A Brazilian federal court gave the green light for construction of the controversial Belo Monte dam, ruling it will not directly affect any Amazon Indian communities.

The Brasilia-based court also rejected a challenge filed by federal prosecutors in Para state, who argued that the federal government violated the constitution by not consulting Indians prior to opening up bidding for concessions to build and operate the massive hydroelectric project.

Justice Maria do Carmo Cardoso, who cast the deciding vote on Wednesday, said the government acted lawfully by contacting Indians during the bidding process.

She ruled that, under Brazil's constitution, consultation prior to approval of a given project is required only if it will directly affect Indian communities.

A dozen suits have been filed in the Brazilian courts to block the project and the Inter-American Human Rights Commission is hearing a complaint that alleges irreparable damage to that slice of the Brazilian Amazon.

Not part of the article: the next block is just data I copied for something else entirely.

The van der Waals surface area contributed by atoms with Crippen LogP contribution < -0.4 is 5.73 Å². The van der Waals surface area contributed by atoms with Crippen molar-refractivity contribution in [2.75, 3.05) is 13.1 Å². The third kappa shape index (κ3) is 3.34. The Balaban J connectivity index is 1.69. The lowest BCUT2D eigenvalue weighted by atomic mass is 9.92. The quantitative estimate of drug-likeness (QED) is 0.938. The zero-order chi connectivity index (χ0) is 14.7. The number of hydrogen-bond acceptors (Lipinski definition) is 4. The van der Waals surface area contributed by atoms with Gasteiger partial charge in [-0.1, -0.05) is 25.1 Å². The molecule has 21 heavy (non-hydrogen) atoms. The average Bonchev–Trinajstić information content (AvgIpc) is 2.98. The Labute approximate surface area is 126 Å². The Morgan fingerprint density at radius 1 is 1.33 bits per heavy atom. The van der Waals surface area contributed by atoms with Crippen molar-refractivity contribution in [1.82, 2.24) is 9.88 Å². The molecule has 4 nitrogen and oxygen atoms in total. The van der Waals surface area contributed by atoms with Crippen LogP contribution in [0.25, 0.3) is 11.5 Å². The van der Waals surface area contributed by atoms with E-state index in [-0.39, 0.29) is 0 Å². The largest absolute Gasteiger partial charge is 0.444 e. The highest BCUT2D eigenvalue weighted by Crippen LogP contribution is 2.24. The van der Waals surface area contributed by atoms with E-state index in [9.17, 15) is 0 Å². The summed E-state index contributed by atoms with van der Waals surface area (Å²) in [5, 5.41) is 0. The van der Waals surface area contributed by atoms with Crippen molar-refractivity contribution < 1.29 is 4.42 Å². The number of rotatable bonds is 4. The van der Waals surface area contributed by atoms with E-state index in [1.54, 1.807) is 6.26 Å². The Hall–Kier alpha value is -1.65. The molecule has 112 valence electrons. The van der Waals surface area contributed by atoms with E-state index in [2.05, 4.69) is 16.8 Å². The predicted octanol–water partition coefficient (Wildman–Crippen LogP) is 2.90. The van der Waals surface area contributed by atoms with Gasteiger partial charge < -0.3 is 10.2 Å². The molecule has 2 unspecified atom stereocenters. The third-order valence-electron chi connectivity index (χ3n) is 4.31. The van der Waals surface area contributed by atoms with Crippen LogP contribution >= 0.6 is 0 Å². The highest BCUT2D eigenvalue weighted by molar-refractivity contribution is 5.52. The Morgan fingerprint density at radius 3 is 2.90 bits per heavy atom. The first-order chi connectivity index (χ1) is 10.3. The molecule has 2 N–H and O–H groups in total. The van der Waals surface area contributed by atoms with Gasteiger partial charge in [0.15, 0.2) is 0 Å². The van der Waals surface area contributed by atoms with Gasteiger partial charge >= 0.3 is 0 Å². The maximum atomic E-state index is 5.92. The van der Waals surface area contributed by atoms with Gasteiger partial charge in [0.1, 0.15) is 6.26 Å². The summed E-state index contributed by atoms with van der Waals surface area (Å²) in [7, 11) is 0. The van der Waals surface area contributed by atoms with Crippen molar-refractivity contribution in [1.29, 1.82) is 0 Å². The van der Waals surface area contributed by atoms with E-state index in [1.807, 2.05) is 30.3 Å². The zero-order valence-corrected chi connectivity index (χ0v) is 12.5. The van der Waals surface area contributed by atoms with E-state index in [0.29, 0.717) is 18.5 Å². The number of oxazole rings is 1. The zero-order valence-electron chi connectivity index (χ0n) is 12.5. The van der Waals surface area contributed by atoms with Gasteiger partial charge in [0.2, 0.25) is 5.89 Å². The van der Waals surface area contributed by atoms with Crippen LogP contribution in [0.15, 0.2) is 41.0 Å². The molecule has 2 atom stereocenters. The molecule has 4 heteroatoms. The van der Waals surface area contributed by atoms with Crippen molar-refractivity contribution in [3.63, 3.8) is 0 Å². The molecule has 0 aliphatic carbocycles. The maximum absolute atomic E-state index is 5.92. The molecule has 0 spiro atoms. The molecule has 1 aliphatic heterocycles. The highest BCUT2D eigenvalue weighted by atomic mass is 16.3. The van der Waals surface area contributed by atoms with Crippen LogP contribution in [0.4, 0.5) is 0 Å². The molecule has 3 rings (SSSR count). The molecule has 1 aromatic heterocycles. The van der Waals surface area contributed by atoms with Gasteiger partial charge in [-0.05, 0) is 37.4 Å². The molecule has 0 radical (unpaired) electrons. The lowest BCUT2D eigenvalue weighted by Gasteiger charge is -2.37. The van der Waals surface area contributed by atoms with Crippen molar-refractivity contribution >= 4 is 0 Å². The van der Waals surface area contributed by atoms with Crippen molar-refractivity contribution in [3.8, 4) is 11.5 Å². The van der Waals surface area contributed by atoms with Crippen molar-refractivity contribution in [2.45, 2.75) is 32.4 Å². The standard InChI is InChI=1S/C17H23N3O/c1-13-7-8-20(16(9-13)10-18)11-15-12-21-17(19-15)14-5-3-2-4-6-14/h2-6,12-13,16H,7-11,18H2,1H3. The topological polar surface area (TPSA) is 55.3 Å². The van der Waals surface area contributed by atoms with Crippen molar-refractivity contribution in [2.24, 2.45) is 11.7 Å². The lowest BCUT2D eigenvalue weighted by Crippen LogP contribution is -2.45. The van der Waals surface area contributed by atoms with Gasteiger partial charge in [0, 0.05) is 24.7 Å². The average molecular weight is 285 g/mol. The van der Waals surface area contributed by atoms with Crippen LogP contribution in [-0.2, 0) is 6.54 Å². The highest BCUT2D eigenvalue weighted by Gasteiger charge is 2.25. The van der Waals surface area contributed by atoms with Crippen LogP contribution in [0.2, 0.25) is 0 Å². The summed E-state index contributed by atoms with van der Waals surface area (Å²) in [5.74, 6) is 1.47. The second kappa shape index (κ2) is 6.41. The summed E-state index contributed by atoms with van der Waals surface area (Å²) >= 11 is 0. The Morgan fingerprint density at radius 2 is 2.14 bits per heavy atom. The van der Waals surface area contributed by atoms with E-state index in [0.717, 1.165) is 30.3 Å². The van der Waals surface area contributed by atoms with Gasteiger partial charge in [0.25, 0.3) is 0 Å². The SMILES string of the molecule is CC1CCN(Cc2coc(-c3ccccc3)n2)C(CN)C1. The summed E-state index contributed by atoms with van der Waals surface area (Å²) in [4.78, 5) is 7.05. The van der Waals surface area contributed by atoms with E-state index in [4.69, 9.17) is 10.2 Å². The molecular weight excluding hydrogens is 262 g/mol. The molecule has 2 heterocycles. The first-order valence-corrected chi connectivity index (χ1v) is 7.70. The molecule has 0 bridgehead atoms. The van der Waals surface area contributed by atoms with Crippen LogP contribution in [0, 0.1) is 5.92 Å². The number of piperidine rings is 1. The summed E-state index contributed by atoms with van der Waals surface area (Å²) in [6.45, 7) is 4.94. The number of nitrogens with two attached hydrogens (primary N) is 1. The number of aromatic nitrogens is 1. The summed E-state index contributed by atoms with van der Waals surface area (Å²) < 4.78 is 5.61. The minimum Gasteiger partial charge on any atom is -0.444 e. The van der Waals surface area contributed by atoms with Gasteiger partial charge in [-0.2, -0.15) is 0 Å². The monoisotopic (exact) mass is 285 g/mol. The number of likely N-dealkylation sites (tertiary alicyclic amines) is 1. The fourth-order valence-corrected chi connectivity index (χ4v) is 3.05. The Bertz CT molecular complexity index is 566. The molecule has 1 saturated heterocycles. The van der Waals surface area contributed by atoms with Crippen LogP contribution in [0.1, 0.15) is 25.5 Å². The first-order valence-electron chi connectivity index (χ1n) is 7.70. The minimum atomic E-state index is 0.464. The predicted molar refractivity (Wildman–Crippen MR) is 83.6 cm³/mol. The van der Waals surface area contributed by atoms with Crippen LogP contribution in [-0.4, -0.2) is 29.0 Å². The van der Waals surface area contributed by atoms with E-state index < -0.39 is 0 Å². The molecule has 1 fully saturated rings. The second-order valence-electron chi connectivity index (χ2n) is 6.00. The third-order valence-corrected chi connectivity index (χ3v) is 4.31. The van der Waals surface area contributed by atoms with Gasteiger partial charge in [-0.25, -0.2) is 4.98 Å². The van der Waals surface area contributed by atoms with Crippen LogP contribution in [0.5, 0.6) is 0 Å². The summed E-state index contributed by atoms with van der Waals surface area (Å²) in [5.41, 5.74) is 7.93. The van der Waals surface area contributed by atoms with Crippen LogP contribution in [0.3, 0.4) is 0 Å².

Construction of the dam - located on the Xingu River, which feeds the Amazon, and estimated to cost $10.6 billion - began in March outside the town of Altamira, Para state.

The 11.2 GW dam complex would be the world's third-largest after China's Three Gorges and Itaipu, jointly operated by Brazil and Paraguay.

Environmentalists and indigenous protesters say the dam will flood 516 sq. kilometers (200 sq. miles) of jungle, displace 50,000 people and cause severe damage to the local ecosystem.